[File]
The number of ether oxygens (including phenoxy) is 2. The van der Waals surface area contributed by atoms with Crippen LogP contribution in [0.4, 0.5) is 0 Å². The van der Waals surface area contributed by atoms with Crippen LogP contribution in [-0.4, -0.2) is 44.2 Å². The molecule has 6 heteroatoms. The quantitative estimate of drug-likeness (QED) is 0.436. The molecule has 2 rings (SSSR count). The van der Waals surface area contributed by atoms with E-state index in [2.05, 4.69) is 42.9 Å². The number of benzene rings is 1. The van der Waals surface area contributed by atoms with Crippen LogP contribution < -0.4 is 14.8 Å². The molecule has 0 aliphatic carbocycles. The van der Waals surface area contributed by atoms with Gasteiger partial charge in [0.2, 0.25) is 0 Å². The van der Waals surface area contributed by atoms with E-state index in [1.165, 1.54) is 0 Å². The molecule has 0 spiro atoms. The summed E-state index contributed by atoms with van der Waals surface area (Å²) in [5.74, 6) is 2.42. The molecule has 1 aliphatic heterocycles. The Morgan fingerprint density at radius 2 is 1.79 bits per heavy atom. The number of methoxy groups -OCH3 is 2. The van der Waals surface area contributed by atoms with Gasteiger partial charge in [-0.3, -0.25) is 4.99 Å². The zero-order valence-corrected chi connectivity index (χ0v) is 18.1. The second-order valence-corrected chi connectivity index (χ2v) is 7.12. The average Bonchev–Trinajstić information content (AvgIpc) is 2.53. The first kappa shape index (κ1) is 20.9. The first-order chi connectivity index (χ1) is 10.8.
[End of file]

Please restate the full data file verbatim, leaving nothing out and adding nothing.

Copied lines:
The number of ether oxygens (including phenoxy) is 2. The van der Waals surface area contributed by atoms with Crippen LogP contribution in [0.4, 0.5) is 0 Å². The van der Waals surface area contributed by atoms with Crippen LogP contribution in [-0.4, -0.2) is 44.2 Å². The molecule has 6 heteroatoms. The quantitative estimate of drug-likeness (QED) is 0.436. The molecule has 2 rings (SSSR count). The van der Waals surface area contributed by atoms with E-state index in [2.05, 4.69) is 42.9 Å². The number of benzene rings is 1. The van der Waals surface area contributed by atoms with Crippen LogP contribution < -0.4 is 14.8 Å². The molecule has 0 aliphatic carbocycles. The van der Waals surface area contributed by atoms with Gasteiger partial charge in [0.2, 0.25) is 0 Å². The van der Waals surface area contributed by atoms with E-state index in [1.165, 1.54) is 0 Å². The molecule has 0 spiro atoms. The summed E-state index contributed by atoms with van der Waals surface area (Å²) in [5.74, 6) is 2.42. The molecule has 1 aliphatic heterocycles. The Morgan fingerprint density at radius 2 is 1.79 bits per heavy atom. The number of methoxy groups -OCH3 is 2. The van der Waals surface area contributed by atoms with Gasteiger partial charge in [-0.3, -0.25) is 4.99 Å². The zero-order valence-corrected chi connectivity index (χ0v) is 18.1. The second-order valence-corrected chi connectivity index (χ2v) is 7.12. The average Bonchev–Trinajstić information content (AvgIpc) is 2.53. The first kappa shape index (κ1) is 20.9. The first-order chi connectivity index (χ1) is 10.8.